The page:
Japan will push for a resumption of commercial whaling, the Agriculture, Forestry and Fisheries Minister Hirotaka Akamatsu said ahead of an International Whaling Commission meeting on Tuesday.
"To gain the right to resume commercial whaling, what and how much can we give?" he told reporters in Tokyo before the closed-door talks between lower level officials in Florida. "We will continue our patient negotiations."
In 1986, the IWC slapped a moratorium on commercial whaling, but Japan uses a loophole that allows lethal "scientific research" for its annual Antarctic hunts, while Norway and Iceland defy the ban entirely.
The three nations have since killed more than 30,000 whales.
|File photo shows a mother whale and her calf being dragged on board a Japanese whaling ship after being harpooned in Antarctic waters|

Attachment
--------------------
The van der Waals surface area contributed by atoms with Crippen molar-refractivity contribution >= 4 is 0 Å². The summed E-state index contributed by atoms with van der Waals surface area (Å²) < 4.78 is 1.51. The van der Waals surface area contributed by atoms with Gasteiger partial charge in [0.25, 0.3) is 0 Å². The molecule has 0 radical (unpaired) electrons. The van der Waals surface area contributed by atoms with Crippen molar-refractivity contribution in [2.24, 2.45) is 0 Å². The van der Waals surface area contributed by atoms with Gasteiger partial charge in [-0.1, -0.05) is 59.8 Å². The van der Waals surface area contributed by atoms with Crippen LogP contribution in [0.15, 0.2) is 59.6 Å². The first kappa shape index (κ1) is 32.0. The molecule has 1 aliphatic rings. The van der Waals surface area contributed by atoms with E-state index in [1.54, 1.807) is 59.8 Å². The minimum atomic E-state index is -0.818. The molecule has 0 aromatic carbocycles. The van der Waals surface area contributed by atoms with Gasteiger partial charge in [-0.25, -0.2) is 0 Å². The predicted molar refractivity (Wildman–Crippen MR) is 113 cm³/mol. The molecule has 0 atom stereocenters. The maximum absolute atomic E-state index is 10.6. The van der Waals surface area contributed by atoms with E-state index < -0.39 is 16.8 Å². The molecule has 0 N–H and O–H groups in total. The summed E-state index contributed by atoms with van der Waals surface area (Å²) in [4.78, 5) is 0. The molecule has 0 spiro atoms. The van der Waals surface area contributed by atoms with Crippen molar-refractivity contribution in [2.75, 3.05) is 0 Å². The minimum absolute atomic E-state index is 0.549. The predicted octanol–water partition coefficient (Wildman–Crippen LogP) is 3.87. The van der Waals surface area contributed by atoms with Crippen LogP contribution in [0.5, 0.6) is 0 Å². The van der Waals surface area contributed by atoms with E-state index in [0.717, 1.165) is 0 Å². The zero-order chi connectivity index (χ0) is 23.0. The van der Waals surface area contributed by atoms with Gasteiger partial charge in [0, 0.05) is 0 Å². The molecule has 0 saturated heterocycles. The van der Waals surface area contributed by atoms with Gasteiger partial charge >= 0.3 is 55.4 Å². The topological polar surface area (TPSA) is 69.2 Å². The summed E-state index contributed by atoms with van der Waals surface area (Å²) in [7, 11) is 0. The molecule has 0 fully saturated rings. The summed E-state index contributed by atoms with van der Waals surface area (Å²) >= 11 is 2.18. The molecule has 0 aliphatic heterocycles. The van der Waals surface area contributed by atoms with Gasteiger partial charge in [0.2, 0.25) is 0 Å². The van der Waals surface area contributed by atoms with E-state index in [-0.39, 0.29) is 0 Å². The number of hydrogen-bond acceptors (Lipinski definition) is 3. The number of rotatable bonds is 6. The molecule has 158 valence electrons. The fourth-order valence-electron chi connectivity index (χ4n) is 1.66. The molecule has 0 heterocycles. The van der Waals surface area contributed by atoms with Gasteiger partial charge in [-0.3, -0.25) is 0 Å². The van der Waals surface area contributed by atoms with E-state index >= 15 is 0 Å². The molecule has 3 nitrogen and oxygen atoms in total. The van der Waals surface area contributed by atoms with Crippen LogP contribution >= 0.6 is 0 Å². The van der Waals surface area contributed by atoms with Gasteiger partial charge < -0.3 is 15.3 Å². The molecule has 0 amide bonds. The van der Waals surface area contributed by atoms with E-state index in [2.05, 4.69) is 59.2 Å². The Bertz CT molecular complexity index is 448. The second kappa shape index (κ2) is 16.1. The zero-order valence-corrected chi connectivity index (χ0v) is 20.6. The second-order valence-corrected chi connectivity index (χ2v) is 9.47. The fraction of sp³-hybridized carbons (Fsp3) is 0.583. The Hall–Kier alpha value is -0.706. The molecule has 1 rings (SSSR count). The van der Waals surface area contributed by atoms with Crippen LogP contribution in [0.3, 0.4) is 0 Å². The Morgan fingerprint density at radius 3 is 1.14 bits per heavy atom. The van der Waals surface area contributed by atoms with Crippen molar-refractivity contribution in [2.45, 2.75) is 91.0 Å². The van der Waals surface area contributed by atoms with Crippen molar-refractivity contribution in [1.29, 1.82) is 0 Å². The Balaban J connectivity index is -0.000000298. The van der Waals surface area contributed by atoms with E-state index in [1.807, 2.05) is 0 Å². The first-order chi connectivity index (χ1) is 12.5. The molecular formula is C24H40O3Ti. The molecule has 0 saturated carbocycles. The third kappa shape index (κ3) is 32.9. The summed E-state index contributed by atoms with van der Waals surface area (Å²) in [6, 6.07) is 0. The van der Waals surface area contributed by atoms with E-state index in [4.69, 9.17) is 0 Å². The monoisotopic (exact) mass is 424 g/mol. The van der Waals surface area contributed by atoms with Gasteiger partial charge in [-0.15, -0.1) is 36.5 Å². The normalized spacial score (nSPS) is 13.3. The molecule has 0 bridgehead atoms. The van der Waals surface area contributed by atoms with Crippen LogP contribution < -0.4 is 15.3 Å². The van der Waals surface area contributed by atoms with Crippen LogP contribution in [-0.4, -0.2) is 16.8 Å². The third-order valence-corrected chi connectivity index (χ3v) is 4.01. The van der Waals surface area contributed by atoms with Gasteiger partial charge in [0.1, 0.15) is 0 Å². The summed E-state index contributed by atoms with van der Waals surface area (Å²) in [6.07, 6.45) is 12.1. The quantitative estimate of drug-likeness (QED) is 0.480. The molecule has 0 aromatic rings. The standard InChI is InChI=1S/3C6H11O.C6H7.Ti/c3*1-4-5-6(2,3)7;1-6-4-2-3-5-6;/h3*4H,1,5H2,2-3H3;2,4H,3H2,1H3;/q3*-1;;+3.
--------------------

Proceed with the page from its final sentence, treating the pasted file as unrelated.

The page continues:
The Florida talks come ahead of the annual IWC meeting in June, when nations will discuss a proposal by the commission's chair to give the green light to whaling but with the goal of gradually reducing the total catch.
"In the end, I will go to the IWC meeting (in June) and voice Japan's position and make sure it will bear fruit," Akamatsu told reporters.
Japan makes no secret of the fact that the meat of whales it kills is sold in restaurants and shops, and maintains that whaling is an important and centuries-old tradition for the island-nation.
Japan's annual whale hunts, bitterly opposed by environmental campaigners at sea every year, have also angered anti-whaling nations such as New Zealand and Australia which has threatened legal action against Japan.